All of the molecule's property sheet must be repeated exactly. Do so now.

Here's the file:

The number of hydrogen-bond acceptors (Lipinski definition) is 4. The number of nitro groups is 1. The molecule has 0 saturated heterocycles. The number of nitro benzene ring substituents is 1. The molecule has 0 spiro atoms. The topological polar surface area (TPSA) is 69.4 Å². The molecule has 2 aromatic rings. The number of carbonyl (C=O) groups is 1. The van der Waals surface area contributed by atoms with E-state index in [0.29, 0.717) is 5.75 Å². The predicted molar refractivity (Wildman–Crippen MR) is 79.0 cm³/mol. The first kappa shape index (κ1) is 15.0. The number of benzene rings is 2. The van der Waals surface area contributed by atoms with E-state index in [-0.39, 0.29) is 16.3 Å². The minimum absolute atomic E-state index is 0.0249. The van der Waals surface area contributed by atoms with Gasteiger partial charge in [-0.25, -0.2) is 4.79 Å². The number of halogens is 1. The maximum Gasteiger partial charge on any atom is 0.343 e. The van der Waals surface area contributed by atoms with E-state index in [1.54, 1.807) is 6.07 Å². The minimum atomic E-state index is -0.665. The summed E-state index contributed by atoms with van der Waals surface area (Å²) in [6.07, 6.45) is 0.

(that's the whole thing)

The number of hydrogen-bond acceptors (Lipinski definition) is 4. The number of nitro groups is 1. The molecule has 0 saturated heterocycles. The number of nitro benzene ring substituents is 1. The molecule has 0 spiro atoms. The topological polar surface area (TPSA) is 69.4 Å². The molecule has 2 aromatic rings. The number of carbonyl (C=O) groups is 1. The van der Waals surface area contributed by atoms with E-state index in [0.29, 0.717) is 5.75 Å². The predicted molar refractivity (Wildman–Crippen MR) is 79.0 cm³/mol. The first kappa shape index (κ1) is 15.0. The number of benzene rings is 2. The van der Waals surface area contributed by atoms with E-state index in [-0.39, 0.29) is 16.3 Å². The minimum absolute atomic E-state index is 0.0249. The van der Waals surface area contributed by atoms with Gasteiger partial charge in [-0.25, -0.2) is 4.79 Å². The number of halogens is 1. The maximum Gasteiger partial charge on any atom is 0.343 e. The van der Waals surface area contributed by atoms with E-state index in [1.54, 1.807) is 6.07 Å². The minimum atomic E-state index is -0.665. The summed E-state index contributed by atoms with van der Waals surface area (Å²) in [6.07, 6.45) is 0.